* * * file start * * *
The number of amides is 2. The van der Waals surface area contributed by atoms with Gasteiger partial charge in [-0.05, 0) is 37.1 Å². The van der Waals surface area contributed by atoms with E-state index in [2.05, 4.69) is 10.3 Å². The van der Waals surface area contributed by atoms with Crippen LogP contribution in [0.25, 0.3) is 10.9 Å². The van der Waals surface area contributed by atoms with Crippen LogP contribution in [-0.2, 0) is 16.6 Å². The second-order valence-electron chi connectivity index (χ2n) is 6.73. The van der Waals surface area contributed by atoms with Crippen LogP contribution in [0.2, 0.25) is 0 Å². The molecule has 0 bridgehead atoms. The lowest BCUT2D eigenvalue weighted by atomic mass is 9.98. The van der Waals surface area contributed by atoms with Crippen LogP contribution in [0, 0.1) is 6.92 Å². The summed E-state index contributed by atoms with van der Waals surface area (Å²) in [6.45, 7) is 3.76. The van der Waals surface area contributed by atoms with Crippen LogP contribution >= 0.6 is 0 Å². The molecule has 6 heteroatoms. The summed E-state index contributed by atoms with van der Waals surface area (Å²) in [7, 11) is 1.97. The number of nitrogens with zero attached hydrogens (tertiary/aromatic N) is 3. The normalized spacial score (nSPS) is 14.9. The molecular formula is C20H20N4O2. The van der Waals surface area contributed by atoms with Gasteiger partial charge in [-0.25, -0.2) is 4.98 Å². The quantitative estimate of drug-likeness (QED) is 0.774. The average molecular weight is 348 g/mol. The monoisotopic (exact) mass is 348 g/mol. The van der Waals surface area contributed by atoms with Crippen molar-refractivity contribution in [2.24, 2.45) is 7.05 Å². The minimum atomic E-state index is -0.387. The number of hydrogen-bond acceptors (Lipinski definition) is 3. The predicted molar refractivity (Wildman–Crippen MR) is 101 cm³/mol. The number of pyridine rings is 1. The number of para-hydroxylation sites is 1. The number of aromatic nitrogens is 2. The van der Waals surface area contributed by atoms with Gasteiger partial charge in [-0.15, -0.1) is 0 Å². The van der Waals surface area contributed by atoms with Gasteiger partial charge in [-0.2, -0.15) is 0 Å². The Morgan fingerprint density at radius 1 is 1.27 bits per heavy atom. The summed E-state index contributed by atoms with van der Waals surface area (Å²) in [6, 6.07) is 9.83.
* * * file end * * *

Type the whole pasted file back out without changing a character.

The number of amides is 2. The van der Waals surface area contributed by atoms with Gasteiger partial charge in [-0.05, 0) is 37.1 Å². The van der Waals surface area contributed by atoms with E-state index in [2.05, 4.69) is 10.3 Å². The van der Waals surface area contributed by atoms with Crippen LogP contribution in [0.25, 0.3) is 10.9 Å². The van der Waals surface area contributed by atoms with Crippen LogP contribution in [-0.2, 0) is 16.6 Å². The second-order valence-electron chi connectivity index (χ2n) is 6.73. The van der Waals surface area contributed by atoms with Crippen LogP contribution in [0.2, 0.25) is 0 Å². The molecule has 0 bridgehead atoms. The lowest BCUT2D eigenvalue weighted by atomic mass is 9.98. The van der Waals surface area contributed by atoms with Crippen LogP contribution in [0, 0.1) is 6.92 Å². The summed E-state index contributed by atoms with van der Waals surface area (Å²) in [6.45, 7) is 3.76. The van der Waals surface area contributed by atoms with Crippen LogP contribution >= 0.6 is 0 Å². The molecule has 6 heteroatoms. The summed E-state index contributed by atoms with van der Waals surface area (Å²) in [7, 11) is 1.97. The number of nitrogens with zero attached hydrogens (tertiary/aromatic N) is 3. The normalized spacial score (nSPS) is 14.9. The molecular formula is C20H20N4O2. The van der Waals surface area contributed by atoms with Gasteiger partial charge in [-0.25, -0.2) is 4.98 Å². The quantitative estimate of drug-likeness (QED) is 0.774. The average molecular weight is 348 g/mol. The monoisotopic (exact) mass is 348 g/mol. The van der Waals surface area contributed by atoms with Crippen molar-refractivity contribution in [2.24, 2.45) is 7.05 Å². The minimum atomic E-state index is -0.387. The number of hydrogen-bond acceptors (Lipinski definition) is 3. The predicted molar refractivity (Wildman–Crippen MR) is 101 cm³/mol. The number of pyridine rings is 1. The number of para-hydroxylation sites is 1. The number of aromatic nitrogens is 2. The van der Waals surface area contributed by atoms with Gasteiger partial charge in [-0.15, -0.1) is 0 Å². The van der Waals surface area contributed by atoms with Gasteiger partial charge in [-0.2, -0.15) is 0 Å². The Morgan fingerprint density at radius 1 is 1.27 bits per heavy atom. The summed E-state index contributed by atoms with van der Waals surface area (Å²) in [6, 6.07) is 9.83.